The weather forecast for this pandemic is surely, 'Cloudy, with sunny breaks, chance of rain, maybe a thunderstorm." These are crazy, pandemic times to be sure. Social distancing, social distancing, SOCIAL DISTANCING. UGGH!
I had two friends come over for coffee recently and I made sure to not let them touch my doorway. We sat in my sunroom six feet apart, opened windows and didn't let them touch anything except their own coffee mug. Even then, it felt weird and slightly disconcerting. One of them even told me he had recently babysat an hour for his daughter and felt unsure about doing even that. What is the world coming to?
Of course, one could do like so many others are doing and disregard everything; carry on as usual. Have fun, come and go with family and friends at the cottage. (A dead horse as far as I'm concerned, that train has left the station despite pleas from cottage country mayors throughout the province and throughout Canada really). Many residents everywhere are having large backyard barbecues, many in town. You hear about this everywhere in Ontario, Canada and the States. But not in our family. Our family and my many friends I know realize asymptomatic people (no symptoms) and the young, and students who may not get sick but can be vectors, (carriers) that manifests weeks later in their many contacts with family and friends, not to mention with each other.
Not with my significant other coming and going from her nursing job and my daughter working in Emerg, the ICU and the OR. She showed me a picture of how the team had to dress to perform a recent operation or any operation. I almost cried. She looked like a creature from another planet. Masks under masks, under shields, under gowns, under caps, thicker gloves - a million layers. It was a father's nightmare. The pic took my breath away. She was wearing so much protective gear I didn't recognize her (except for her eyes). She said it was unbelievably hot to wear. I can only imagine. My friend's wife is a cleaner at GBGH. That's as exposed as one could get. I'm sure she dresses the same way. My son won't come near me, hasn't in months. I don't know when I'll see him again, maybe outside sometime when it warms up. But with my health issues, he's paranoid of coming near me. I'm thankful and pleased that he's taking it serious. I'm sad for him too and his fiancé. They've recently cancelled their Jack & Jill and the upcoming wedding is very much in doubt. And they're not alone.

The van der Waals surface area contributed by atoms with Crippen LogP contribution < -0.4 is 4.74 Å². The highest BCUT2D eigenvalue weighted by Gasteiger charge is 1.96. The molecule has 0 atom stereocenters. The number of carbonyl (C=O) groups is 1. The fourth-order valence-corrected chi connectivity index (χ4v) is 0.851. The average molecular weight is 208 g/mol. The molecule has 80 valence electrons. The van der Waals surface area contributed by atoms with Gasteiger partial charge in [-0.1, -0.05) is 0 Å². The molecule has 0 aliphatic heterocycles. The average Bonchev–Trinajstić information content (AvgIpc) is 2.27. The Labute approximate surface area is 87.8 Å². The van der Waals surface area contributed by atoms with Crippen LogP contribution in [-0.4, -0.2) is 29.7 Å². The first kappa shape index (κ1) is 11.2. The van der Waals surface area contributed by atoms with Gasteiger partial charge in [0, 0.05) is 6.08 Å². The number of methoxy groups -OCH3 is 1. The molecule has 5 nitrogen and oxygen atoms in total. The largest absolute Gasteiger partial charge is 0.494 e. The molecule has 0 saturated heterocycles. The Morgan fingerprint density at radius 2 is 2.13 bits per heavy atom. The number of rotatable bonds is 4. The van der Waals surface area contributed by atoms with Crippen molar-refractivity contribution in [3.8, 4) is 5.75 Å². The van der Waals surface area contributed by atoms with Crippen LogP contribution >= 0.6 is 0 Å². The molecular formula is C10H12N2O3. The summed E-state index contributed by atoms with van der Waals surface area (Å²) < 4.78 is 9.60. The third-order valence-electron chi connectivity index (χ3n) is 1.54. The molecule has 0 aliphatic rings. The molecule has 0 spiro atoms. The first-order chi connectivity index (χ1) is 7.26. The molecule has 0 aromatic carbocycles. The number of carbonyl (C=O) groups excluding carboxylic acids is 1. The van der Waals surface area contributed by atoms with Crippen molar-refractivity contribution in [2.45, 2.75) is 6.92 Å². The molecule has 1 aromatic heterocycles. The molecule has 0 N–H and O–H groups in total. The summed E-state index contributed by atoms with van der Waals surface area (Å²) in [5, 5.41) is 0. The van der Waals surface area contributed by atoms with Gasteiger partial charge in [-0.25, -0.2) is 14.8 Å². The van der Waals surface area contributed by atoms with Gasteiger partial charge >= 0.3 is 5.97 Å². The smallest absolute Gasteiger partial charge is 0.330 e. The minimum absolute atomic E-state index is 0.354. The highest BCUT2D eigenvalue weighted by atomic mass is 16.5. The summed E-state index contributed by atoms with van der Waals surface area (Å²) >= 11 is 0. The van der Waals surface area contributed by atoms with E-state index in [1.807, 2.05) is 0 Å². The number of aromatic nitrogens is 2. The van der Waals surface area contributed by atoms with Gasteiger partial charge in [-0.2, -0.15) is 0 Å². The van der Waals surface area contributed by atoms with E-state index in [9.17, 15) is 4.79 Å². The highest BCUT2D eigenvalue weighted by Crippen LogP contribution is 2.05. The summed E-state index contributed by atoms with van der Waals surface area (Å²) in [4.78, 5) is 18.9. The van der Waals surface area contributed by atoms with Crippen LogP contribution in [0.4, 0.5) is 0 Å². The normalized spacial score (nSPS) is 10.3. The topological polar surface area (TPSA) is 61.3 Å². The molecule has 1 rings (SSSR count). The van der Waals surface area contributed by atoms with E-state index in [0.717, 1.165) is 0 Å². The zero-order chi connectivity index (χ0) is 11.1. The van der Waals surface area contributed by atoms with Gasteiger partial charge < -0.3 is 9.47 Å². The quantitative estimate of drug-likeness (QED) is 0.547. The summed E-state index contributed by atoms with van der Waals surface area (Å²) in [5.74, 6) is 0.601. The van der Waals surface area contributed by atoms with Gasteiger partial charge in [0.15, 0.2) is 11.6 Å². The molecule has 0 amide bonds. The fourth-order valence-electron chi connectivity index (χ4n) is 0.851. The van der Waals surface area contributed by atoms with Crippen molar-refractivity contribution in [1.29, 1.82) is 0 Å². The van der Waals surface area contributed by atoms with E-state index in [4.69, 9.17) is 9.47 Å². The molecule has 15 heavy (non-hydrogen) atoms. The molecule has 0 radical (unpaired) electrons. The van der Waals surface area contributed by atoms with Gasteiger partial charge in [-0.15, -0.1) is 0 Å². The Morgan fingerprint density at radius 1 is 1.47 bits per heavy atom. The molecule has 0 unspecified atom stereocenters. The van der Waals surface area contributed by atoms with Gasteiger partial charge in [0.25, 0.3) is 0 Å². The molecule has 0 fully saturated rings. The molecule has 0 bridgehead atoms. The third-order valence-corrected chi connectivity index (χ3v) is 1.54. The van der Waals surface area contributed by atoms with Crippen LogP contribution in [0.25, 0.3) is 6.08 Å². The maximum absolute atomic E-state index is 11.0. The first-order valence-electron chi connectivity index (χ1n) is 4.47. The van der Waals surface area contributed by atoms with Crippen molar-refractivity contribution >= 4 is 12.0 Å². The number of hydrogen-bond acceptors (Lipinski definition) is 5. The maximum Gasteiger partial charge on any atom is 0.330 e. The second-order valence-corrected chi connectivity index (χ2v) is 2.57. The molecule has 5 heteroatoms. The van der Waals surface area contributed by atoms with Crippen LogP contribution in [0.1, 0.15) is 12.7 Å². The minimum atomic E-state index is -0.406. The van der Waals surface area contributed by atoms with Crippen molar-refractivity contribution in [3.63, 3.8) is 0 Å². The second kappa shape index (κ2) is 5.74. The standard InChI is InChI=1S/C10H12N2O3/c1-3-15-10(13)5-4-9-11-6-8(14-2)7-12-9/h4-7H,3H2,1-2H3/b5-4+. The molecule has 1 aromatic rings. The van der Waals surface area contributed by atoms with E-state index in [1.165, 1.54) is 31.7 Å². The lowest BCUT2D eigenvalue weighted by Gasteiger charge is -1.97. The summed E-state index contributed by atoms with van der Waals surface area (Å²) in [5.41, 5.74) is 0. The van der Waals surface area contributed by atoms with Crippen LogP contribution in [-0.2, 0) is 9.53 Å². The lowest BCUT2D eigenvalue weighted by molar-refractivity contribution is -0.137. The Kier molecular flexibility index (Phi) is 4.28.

On the bright side, I saw my daughter and two grandchildren visited yesterday. Except for a quick car "window hello" a few weeks ago, it was the first time I'd seen them since this all started. Well an 8' distance perimeter visit is better than no visit at all. It was so great to be with them. I got to watch them play on the beach here at Peekaboo and they had fun but it was so weird; no hugs, no kisses, not touching anything of theirs, they not touching anything of ours - anything. Even 6' apart talking was difficult with my terrible hearing. When my granddaughter got out of the car, my daughter asked her, "Why can't you touch or hug Pepere?" she said, "Because of the bad virus." It was so sad. It was certainly better than Facetiming or Zooming. My daughter showed me (without my touching her phone) the 'possible' or suggested social distancing measures if there is school in the fall. It's awful. She said she wanted to cry and not sure she wants to send her. I'm sure will be traumatic for the younger ones.
But we have to take it seriously as awful as it is. Nobody is immune. Like someone said, " wearing a mask now is better than wearing a ventilator later." With more cases popping up in Barrie, the region and even here in Penetanguishene and Tiny, this is such a dangerous and complicated virus. In some victims it causes loss of taste and smell, unexpected blood clots, something called "Covid toes and fingers", strokes from blood clots and neurological issues, liver damage, attacks the lungs and weakens the heart, death. These are the extremes for sure but who wants to be 'the one'? And it doesn't just attack old people.
As one epidemiologist said just this morning on CNN:
"This virus is so wily. There is no other word for it. Every day and every week, we're discovering new things about how it attacks the body, and the types of disorders it causes. We now know that it can latch onto numerous organs, not just the throat and the lungs like we initially thought, but we're now seeing kidneys, intestines, these very strange syndromes. The news this week . . . we learned how its causing post-inflammatory syndrome in kids, but we're seeing a long and very prolonged course of recovery for many people, not just those in intensive care, but also those who may get a little bit sick and may not need to be hospitalized. I think that we're just starting to see and realize the long-term effects of this virus and why it's so important to protect ourselves and those we love, from infection in the first place, because the science still does not know everything yet about what the symptoms this virus causes."
With things starting to socially open up, here, there and everywhere, we'll know in two to three weeks whether we've been too paranoid, too careful, too strict or if we haven't been enough. I think no matter what, our lives have been changed forever. Things will be different. That's for another day and another blog.
For now, be safe out there. If not for yourselves, then for those you love and those around you. The weather is unpredictable. And it sure messes with a Hildegard writer's concentration!